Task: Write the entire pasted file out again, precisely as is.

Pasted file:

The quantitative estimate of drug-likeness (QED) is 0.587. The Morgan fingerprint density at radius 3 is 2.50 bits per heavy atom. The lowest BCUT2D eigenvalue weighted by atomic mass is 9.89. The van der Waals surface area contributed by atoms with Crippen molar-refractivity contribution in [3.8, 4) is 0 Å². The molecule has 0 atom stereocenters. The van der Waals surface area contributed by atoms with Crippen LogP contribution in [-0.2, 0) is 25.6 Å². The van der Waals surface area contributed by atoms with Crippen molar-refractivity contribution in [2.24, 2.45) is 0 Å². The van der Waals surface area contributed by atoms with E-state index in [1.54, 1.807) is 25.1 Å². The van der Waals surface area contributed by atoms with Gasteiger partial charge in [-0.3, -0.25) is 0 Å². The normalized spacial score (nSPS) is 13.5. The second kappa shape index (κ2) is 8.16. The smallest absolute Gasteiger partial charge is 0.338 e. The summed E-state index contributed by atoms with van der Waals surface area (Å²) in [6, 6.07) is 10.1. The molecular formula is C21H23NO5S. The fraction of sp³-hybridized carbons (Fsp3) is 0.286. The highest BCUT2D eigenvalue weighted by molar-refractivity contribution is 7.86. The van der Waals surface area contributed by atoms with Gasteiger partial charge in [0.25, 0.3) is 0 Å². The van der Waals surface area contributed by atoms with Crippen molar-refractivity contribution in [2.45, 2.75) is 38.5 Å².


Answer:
The quantitative estimate of drug-likeness (QED) is 0.587. The Morgan fingerprint density at radius 3 is 2.50 bits per heavy atom. The lowest BCUT2D eigenvalue weighted by atomic mass is 9.89. The van der Waals surface area contributed by atoms with Crippen molar-refractivity contribution in [3.8, 4) is 0 Å². The molecule has 0 atom stereocenters. The van der Waals surface area contributed by atoms with Crippen LogP contribution in [-0.2, 0) is 25.6 Å². The van der Waals surface area contributed by atoms with Crippen molar-refractivity contribution in [2.24, 2.45) is 0 Å². The van der Waals surface area contributed by atoms with E-state index in [1.54, 1.807) is 25.1 Å². The van der Waals surface area contributed by atoms with Gasteiger partial charge in [-0.3, -0.25) is 0 Å². The normalized spacial score (nSPS) is 13.5. The second kappa shape index (κ2) is 8.16. The smallest absolute Gasteiger partial charge is 0.338 e. The summed E-state index contributed by atoms with van der Waals surface area (Å²) in [6, 6.07) is 10.1. The molecular formula is C21H23NO5S. The fraction of sp³-hybridized carbons (Fsp3) is 0.286. The highest BCUT2D eigenvalue weighted by molar-refractivity contribution is 7.86. The van der Waals surface area contributed by atoms with Gasteiger partial charge in [0.25, 0.3) is 0 Å². The van der Waals surface area contributed by atoms with Crippen molar-refractivity contribution in [2.45, 2.75) is 38.5 Å².